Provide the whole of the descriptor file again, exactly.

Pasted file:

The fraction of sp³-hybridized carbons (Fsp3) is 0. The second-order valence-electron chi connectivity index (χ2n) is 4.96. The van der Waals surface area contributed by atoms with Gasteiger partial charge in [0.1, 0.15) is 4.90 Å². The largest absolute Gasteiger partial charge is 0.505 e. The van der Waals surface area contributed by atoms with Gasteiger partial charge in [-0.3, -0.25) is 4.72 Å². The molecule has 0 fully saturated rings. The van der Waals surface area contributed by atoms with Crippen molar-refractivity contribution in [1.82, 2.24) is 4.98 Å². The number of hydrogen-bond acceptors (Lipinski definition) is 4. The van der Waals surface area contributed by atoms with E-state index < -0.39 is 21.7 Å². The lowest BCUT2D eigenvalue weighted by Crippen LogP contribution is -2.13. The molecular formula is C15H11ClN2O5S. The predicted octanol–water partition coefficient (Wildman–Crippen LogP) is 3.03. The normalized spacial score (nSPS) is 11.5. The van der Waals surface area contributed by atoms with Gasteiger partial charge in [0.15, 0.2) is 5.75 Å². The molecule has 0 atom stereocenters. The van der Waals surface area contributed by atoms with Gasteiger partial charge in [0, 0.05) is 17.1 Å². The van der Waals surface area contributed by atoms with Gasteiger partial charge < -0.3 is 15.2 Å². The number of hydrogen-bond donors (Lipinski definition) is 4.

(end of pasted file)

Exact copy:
The fraction of sp³-hybridized carbons (Fsp3) is 0. The second-order valence-electron chi connectivity index (χ2n) is 4.96. The van der Waals surface area contributed by atoms with Gasteiger partial charge in [0.1, 0.15) is 4.90 Å². The largest absolute Gasteiger partial charge is 0.505 e. The van der Waals surface area contributed by atoms with Gasteiger partial charge in [-0.3, -0.25) is 4.72 Å². The molecule has 0 fully saturated rings. The van der Waals surface area contributed by atoms with Crippen molar-refractivity contribution in [1.82, 2.24) is 4.98 Å². The number of hydrogen-bond acceptors (Lipinski definition) is 4. The van der Waals surface area contributed by atoms with E-state index < -0.39 is 21.7 Å². The lowest BCUT2D eigenvalue weighted by Crippen LogP contribution is -2.13. The molecular formula is C15H11ClN2O5S. The predicted octanol–water partition coefficient (Wildman–Crippen LogP) is 3.03. The normalized spacial score (nSPS) is 11.5. The van der Waals surface area contributed by atoms with Gasteiger partial charge in [0.15, 0.2) is 5.75 Å². The molecule has 0 atom stereocenters. The van der Waals surface area contributed by atoms with Gasteiger partial charge in [0, 0.05) is 17.1 Å². The van der Waals surface area contributed by atoms with Gasteiger partial charge < -0.3 is 15.2 Å². The number of hydrogen-bond donors (Lipinski definition) is 4.